A Baseline Documentation Report (BDR) is necessary for all easement donations. The BDR is an inventory of the conservation values of the property, which includes habitat and wetland analysis, as well as suggested management ideas to ensure its protection and highest use to waterfowl and wildlife. It is essentially a snapshot of the property at the time of donation. The IRS requires a donor to "make available to the holder prior to the time the donation is made, documentation sufficient to establish the condition of the property at the time of the gift." (See Treasury Regulations Section 1-170A-14.) A BDR fulfills the IRS documentation requirement, and provides the holder with critical information about the property that is used for monitoring and enforcement. The cost of this report may run several thousand dollars. DU can help the donor to arrange for the preparation of these documents.

Additionally, the landowner will need to obtain a title search or a title opinion from a title examiner or attorney in the area. Title information is necessary to disclose the encumbrances recorded on the land records that might be in conflict with the conservation easement. The cost may be minimal, depending on how long the donor has held title to the property and the number of encumbrances recorded on the land records.

Q. What are the steps in the easement process?
A. A landowner who wishes to donate a conservation easement to DU should contact the nearest DU office. (http://www.ducks.org/about/contact.asp) A regional biologist will contact the landowner and conduct a site visit to determine if the property contains valuable habitat and if it complements DU's mission. The regional biologist will prepare a short document for use by DU called a Preliminary Property Inspection (PPI) report. The terms in the easement document will then be negotiated between the owner and DU. In the meantime, the owner will arrange for the appraisal, title work and BDR. The process is one of mutual cooperation as both donor and holder are working toward the preservation of valuable habitat. When both parties are satisfied with the terms and the conditions of the conservation easement, it is signed and recorded with the recording clerk of the local county or town.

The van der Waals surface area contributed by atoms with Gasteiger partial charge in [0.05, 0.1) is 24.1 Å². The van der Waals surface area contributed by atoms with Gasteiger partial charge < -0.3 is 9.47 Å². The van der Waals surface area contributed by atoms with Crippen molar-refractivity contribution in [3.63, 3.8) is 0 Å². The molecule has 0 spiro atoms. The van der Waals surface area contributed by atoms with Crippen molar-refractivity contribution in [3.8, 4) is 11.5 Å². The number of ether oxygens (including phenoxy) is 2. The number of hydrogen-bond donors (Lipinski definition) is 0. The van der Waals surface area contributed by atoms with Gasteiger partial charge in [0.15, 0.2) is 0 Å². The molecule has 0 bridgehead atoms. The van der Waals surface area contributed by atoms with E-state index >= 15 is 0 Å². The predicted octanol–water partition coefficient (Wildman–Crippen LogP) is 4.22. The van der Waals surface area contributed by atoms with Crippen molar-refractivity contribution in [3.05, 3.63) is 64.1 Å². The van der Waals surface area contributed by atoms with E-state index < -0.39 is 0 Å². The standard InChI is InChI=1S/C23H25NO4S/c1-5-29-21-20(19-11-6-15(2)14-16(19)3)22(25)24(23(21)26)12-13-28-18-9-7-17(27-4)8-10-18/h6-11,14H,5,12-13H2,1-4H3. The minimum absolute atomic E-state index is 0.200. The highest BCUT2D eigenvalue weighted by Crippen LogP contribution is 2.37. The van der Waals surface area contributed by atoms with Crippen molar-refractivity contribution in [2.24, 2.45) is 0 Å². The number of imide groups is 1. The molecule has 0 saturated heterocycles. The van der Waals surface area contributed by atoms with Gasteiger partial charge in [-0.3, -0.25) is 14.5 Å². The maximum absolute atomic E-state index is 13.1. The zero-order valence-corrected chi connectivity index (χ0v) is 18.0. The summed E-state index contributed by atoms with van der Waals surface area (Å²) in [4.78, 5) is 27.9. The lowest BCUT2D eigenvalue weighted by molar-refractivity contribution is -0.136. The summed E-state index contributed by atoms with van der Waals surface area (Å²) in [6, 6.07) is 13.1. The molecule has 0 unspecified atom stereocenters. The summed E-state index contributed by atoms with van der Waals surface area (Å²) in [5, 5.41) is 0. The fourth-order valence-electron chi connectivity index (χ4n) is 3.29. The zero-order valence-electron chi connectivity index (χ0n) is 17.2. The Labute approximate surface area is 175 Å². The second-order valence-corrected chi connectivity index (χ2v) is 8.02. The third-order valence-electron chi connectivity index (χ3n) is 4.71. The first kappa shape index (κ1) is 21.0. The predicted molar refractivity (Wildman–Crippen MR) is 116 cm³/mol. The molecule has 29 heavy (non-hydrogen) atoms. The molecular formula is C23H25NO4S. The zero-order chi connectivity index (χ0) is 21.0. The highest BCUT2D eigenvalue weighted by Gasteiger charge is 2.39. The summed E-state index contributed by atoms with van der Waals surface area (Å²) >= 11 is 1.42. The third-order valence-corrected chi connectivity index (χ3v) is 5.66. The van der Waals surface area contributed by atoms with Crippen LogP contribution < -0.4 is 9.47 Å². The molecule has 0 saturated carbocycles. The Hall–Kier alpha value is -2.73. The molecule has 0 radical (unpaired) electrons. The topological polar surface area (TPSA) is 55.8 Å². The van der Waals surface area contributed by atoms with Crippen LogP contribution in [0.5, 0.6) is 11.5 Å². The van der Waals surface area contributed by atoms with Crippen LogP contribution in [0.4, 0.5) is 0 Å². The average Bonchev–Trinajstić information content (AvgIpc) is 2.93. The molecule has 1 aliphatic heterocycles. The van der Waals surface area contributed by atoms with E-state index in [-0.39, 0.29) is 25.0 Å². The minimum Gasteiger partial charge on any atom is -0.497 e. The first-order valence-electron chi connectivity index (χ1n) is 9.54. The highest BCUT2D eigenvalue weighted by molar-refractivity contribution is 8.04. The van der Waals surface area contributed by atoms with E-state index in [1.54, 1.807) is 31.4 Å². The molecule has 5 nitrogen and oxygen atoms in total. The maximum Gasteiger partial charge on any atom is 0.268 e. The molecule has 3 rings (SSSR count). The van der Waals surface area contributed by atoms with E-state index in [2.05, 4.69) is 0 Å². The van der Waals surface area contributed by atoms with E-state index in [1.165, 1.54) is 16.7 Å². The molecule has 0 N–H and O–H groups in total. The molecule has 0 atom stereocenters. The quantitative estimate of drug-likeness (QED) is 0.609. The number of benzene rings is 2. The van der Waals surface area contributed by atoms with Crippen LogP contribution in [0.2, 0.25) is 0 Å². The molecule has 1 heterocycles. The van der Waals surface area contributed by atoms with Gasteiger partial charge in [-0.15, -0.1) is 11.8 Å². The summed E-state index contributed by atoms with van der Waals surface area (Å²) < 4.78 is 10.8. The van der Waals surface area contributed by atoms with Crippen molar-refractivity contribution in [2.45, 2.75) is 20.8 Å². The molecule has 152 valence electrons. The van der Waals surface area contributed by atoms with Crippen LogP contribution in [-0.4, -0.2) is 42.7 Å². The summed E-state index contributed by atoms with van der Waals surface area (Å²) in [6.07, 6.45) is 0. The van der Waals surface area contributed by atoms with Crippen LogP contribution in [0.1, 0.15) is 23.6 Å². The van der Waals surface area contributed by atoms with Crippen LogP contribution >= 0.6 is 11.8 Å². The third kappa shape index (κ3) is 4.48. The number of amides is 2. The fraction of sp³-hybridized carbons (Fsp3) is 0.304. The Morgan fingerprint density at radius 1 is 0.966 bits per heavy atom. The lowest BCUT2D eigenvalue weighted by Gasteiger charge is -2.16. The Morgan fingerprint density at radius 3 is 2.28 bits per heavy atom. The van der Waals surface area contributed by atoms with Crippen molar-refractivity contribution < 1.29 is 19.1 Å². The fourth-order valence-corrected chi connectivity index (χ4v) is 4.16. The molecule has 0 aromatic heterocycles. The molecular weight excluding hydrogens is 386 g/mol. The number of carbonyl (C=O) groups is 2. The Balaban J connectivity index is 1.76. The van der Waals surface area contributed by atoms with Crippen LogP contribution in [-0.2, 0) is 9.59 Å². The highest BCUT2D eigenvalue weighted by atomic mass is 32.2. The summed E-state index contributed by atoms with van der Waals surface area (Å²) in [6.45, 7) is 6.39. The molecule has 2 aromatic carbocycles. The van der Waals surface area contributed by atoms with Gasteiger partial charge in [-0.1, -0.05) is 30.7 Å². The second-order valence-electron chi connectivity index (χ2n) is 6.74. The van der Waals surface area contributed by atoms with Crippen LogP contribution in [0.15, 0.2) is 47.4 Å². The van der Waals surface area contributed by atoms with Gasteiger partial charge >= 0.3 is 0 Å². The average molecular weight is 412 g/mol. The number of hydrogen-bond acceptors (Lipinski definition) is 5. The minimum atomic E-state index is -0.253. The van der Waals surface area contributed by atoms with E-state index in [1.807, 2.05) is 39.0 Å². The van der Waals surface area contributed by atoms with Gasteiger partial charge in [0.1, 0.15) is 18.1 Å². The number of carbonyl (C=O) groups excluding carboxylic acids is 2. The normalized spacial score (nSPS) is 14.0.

Q. What if there is a mortgage on the property?
A. An easement, recorded after a mortgage, could be extinguished if the mortgage is ever foreclosed. Mortgages on the property should be identified, and if the donor will be claiming a deduction, a subordination should be obtained. The existing mortgage holders will have to subordinate (make secondary) their rights to those of the easement holder. In other words, the easement has to be first in line. The donor should contact any lenders early in the easement process and obtain a subordination for those mortgages.

Q. What is the endowment fund?
A. DU has the welcomed duty of monitoring and enforcing the easement forever. Of course, this requires funding. DU has established an endowment fund that is set aside for the permanent work of monitoring and enforcing easements. DU will request that each donor make a tax-deductible donation to the endowment fund. This donation is based upon the assessment of the donated easement toward the overall mission of DU. A donation to the fund insures that the owner's wishes will be carried out in perpetuity.

Q. Can I donate an easement in my will?
A. A conservation easement may be granted in a will, but some potential tax benefits may be lost. No income tax or property tax benefits are available, but estate taxes may be reduced. The landowner should negotiate the terms of the easement with the holder, and arrange for a bequest to the endowment fund. The owner should work with his or her estate planning professional to update his or her will with the appropriate instructions for the executor to follow to complete the donation.

Q. What restrictions are contained in a conservation easement?